[LINK] NBN, pricing, separation, and $11b of copper
tomk at unwired.com.au
Sun Nov 27 16:06:44 AEDT 2011
> -----Original Message-----
> From: link-bounces at mailman.anu.edu.au
> [mailto:link-bounces at mailman.anu.edu.au] On Behalf Of
> stephen at melbpc.org.au
> Sent: Saturday, 26 November 2011 6:54 PM
> To: link at anu.edu.au
> Subject: [LINK] NBN, pricing, separation, and $11b of copper
> "NBN boss defends pricing"
> Updated November 25, 2011 14:49:34
> National Broadband Network (NBN) boss Mike Quigley says the
> pricing of
> the broadband service offered does not disadvantage
> low-income earners.
I'm afraid in my opinion, he is wrong. And... Because Australia's
population is rapidly aging... the outcome of getting this wrong will
severely hamper future education and subsequently the economy, I think
Government needs to intercede in this area.
Not every element of the NBN is economically justifiable today. If it
was, we would be giving a quarter of the NBN money to Telstra and asking
them to build a Wimax network. (err, no, I am not suggesting that we do
Assumption: A connected Australian is a positive indicator of future
But let us examine the veracity of the statement that $35.00 is not too
By way of explanation, I will respond with only two basic fundamentals
to well being, housing and food. (My numbers are from 1997, mainly
because recent numbers are difficult to obtain.)
Whilst the majority of Australians have not yet been overly impacted by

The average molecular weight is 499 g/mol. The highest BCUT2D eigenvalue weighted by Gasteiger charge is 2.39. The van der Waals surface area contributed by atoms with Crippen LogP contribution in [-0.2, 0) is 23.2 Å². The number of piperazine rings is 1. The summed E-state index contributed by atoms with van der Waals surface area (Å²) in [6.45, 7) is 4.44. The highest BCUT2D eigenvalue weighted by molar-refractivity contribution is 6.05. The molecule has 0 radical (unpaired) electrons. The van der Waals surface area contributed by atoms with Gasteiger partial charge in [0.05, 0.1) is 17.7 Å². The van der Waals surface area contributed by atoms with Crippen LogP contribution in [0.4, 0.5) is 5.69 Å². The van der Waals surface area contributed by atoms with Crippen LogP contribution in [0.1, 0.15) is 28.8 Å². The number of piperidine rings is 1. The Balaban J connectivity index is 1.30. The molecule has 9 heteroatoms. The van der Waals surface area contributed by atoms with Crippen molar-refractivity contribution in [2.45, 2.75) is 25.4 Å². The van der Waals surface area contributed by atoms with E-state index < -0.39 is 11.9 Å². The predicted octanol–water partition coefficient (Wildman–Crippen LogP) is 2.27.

the worldwide recession, the reality is that 23% live in Government
provided housing. (Hint: Housing commission is not quite on par with the
Hyatt or Garden Hilton.)
The government's official figures of Social welfare recipients are
shrouded in constantly altering baseline assumptions.
(They change the formula now and again making the stats a bowl of fruit
and difficult to compare.)
The Australian old age pension was introduced in 1909 and with the
exception of the addition of qualifying income and assets has remained
since that time as a support system for retirees.
The aim of the pension is to provide an adequate safety net payment to
older people unable to support themselves financially in their
retirement. Its primary objective is thus the alleviation of poverty. As
at March 1997, the single rate of pension was $347.80 a fortnight and
the married rate of pension was $290.10 a fortnight for each member of a
The Australian age pension is and has always been a flat rate
non-contributory payment funded from general revenue. It is not linked
to previous labour force participation.
The pension is both income and assets tested; it is thus targeted at